In a tweet on Tuesday, Taylor wrote that “US authories consistently affirmed is ongoing national security prosecution against him, but refused 2 affirm/deny sent extradition request.” She added that the U.K. also refuses “to affirm or deny that they have received an extradition request -not the same thing as there being no extradition request.”  Government officials in both countries could not be immediately reached for comment after business hours. In a letter to Loretta E. Lynch, U.S.

Attorney General, Assange’s lawyer in the U.S., Barry J. Pollack, wrote in August that although the Department of Justice had publicly confirmed through court documents and statements to the press that it was conducting an on-going criminal investigation of Assange, the department did not provide him substantive information on the status of the investigation.

The letter was published online by WikiLeaks. The pending investigation into Assange, mentions of which are said to have been made in court documents in the Manning case, is plainly based on his news gathering and reporting activities, Pollack wrote.
Its intention was not to aid U.S. enemies or obstruct justice but to inform people about “matters of great public interest,” he added. In a statement on Obama’s decision to commute Manning’s sentence, Assange said that “in order for democracy and the rule of law to thrive, the Government should immediately end its war on whistleblowers and publishers” such as WikiLeaks and himself.

The statement did not refer to his promise to face extradition to the U.S. “Mr.

Assange should not be the target of any criminal investigation.
I would welcome the opportunity to discuss with the DOJ the status of its investigation, any request it wants to make for extradition, and its basis for such a request,” Pollack wrote in an email late Tuesday.

Flash the Peace Sign, Get Your Phone Hacked?

Stop flashing the peace sign, giving a thumbs up, or waving at the camera. Flashing the peace sign may put smartphone users at risk, according to Japan's National Institute of Informatics (NII). Biometric details are readable in images taken from as ...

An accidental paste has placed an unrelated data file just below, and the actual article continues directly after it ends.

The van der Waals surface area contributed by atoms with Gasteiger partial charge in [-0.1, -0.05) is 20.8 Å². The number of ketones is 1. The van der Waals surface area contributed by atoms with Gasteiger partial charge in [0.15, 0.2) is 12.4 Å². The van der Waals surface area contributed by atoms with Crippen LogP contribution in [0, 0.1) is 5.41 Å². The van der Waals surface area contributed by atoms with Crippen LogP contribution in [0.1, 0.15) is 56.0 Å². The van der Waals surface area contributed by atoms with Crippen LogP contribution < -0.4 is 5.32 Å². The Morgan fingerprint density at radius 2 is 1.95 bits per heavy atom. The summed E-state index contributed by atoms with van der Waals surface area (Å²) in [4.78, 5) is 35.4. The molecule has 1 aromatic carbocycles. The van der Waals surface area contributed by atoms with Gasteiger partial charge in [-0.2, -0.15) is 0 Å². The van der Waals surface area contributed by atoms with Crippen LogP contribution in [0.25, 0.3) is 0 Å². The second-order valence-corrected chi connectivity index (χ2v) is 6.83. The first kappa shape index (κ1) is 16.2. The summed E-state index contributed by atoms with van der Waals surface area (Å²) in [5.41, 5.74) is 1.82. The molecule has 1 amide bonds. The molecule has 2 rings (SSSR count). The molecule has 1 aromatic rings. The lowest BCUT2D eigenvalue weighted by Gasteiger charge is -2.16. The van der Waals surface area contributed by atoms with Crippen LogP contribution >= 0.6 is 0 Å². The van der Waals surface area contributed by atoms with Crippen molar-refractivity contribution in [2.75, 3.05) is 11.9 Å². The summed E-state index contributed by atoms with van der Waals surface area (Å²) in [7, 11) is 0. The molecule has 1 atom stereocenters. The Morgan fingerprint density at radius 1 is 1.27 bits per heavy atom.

Programmer finds way to liberate ransomware’d Google Smart TVs

1. Enter recovery mode2. Reset TV3. Laugh at VXers Television production factory LG has saved Darren Cauthon's new year by providing hidden reset instructions to liberate his Google TV from ransomware. The company initially demanded more money than the idiot box was worth to repair the TV and relented offering instructions for resetting the telly after Cauthon took to Twitter to express his displeasure. The infection came after the programmer's wife downloaded an app to the TV promising free movies. Instead, it installed the ransomware, with a demand of US$500 to have the menace removed. Cauthon said LG offered factory reset steps which are not publicly revealed nor known to its customer support technicians. He says a family member showed him the TV over Christmas laden with ransomware purporting to be a FBI message bearing a notice that suspicious files were found and the user has been fined. The lame ransomware rendered the TV inoperable which he managed to fix using the below simple steps that may apply to other Google TVs. With the TV powered off, place one finger on the settings symbol then another finger on the channel down symbol. Remove finger from settings, then from channel down, and navigate using volume keys to the wipe data/ factory reset option. ® Youtube Video Sponsored: Customer Identity and Access Management